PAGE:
By the way, Instant Enrollment should be called "Instant Duplicate". Have fun cleaning up the mess that it creates for you. It's Completely Customizable. Yeah, in Envision, a weird UniBasic-offshoot language that will make one long for punch cards. Customizations you make are built into the flat file system (er, database tables). Any new patches released by Datatel could screw up your customizations (and they release a lot of patches). Better hire some programmers to write all the peripheral systems you'll need for Colleague to function.

Interestingly, despite all the patches, their source code has comments referring to bugs that have been known since the 1980s but still remain unfixed. Ask Datatel complicated questions (i.e. doing more than changing the text on a label) about customizing and you won't get a response, but they'll gladly let you pay for them to create customizations for you (in some cases even they can't make it work).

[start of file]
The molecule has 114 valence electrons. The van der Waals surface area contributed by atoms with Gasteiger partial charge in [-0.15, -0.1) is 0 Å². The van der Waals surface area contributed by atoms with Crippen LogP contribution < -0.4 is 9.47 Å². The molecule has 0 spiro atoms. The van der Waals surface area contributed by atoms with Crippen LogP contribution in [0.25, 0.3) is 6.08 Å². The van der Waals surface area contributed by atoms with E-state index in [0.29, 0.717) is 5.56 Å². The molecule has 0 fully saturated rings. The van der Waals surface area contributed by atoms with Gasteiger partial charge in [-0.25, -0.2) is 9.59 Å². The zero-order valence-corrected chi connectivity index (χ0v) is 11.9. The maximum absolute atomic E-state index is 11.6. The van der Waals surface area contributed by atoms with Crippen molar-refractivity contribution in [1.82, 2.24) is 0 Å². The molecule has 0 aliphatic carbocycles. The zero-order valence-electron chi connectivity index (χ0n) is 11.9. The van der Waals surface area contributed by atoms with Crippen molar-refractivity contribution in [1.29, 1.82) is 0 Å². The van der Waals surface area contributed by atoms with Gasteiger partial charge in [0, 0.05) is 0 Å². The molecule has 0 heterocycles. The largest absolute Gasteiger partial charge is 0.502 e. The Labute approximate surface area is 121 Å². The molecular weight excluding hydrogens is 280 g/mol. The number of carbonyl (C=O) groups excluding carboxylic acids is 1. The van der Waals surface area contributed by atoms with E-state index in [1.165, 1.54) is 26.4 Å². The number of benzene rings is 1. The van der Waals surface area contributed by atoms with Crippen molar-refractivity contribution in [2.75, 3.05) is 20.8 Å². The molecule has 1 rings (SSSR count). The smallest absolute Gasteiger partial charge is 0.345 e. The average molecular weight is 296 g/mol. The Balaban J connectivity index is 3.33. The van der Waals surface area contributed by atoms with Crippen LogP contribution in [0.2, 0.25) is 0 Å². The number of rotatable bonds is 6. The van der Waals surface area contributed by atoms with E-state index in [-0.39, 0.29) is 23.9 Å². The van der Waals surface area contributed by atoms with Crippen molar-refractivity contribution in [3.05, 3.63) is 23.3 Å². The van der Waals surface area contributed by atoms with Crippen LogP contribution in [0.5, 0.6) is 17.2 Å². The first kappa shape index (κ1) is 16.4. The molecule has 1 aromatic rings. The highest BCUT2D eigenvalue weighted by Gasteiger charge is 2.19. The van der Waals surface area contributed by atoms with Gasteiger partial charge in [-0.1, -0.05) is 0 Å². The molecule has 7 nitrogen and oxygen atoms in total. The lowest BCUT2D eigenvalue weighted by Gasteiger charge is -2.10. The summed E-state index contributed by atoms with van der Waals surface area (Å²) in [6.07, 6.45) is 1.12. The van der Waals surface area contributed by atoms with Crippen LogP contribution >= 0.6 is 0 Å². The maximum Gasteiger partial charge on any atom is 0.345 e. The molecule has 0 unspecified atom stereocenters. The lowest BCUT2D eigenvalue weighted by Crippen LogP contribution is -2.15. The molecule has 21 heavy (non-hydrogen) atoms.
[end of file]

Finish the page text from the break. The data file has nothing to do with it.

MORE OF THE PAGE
Oh, and one last gem; up until recently, editing or creating your own "screens" in Colleague was done in a telnet window. Object-oriented, anyone? It Comes with Several Out-of-the-Box Reports... that you'll never use because they're crap. Datatel will recommend using Crystal Reports (with a BOE Server) for reporting and that your users should write their own reports. With 4000 non-relational tables in a database that the application frequently locks, that just sounds like a wonderful idea. You'd better start hiring report writers.